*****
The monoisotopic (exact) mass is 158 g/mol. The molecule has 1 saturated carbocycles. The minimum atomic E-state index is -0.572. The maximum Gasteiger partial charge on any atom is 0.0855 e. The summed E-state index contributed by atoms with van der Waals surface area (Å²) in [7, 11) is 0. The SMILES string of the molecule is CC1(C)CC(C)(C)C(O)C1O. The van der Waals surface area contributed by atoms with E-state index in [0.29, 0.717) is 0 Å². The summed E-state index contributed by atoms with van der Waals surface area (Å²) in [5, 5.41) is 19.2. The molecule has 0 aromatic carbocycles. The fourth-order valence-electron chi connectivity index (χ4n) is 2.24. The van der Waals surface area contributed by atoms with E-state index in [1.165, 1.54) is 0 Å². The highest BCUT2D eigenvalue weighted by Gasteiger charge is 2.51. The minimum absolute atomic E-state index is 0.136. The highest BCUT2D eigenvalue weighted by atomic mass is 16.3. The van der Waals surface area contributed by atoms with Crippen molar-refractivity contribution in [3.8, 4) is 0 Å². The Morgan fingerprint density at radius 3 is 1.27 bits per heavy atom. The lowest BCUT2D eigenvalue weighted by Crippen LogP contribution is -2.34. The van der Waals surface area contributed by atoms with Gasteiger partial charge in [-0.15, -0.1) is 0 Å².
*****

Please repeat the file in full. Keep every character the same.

The monoisotopic (exact) mass is 158 g/mol. The molecule has 1 saturated carbocycles. The minimum atomic E-state index is -0.572. The maximum Gasteiger partial charge on any atom is 0.0855 e. The summed E-state index contributed by atoms with van der Waals surface area (Å²) in [7, 11) is 0. The SMILES string of the molecule is CC1(C)CC(C)(C)C(O)C1O. The van der Waals surface area contributed by atoms with E-state index in [0.29, 0.717) is 0 Å². The summed E-state index contributed by atoms with van der Waals surface area (Å²) in [5, 5.41) is 19.2. The molecule has 0 aromatic carbocycles. The fourth-order valence-electron chi connectivity index (χ4n) is 2.24. The van der Waals surface area contributed by atoms with E-state index in [1.165, 1.54) is 0 Å². The highest BCUT2D eigenvalue weighted by Gasteiger charge is 2.51. The minimum absolute atomic E-state index is 0.136. The highest BCUT2D eigenvalue weighted by atomic mass is 16.3. The van der Waals surface area contributed by atoms with Crippen molar-refractivity contribution in [3.8, 4) is 0 Å². The Morgan fingerprint density at radius 3 is 1.27 bits per heavy atom. The lowest BCUT2D eigenvalue weighted by Crippen LogP contribution is -2.34. The van der Waals surface area contributed by atoms with Gasteiger partial charge in [-0.15, -0.1) is 0 Å².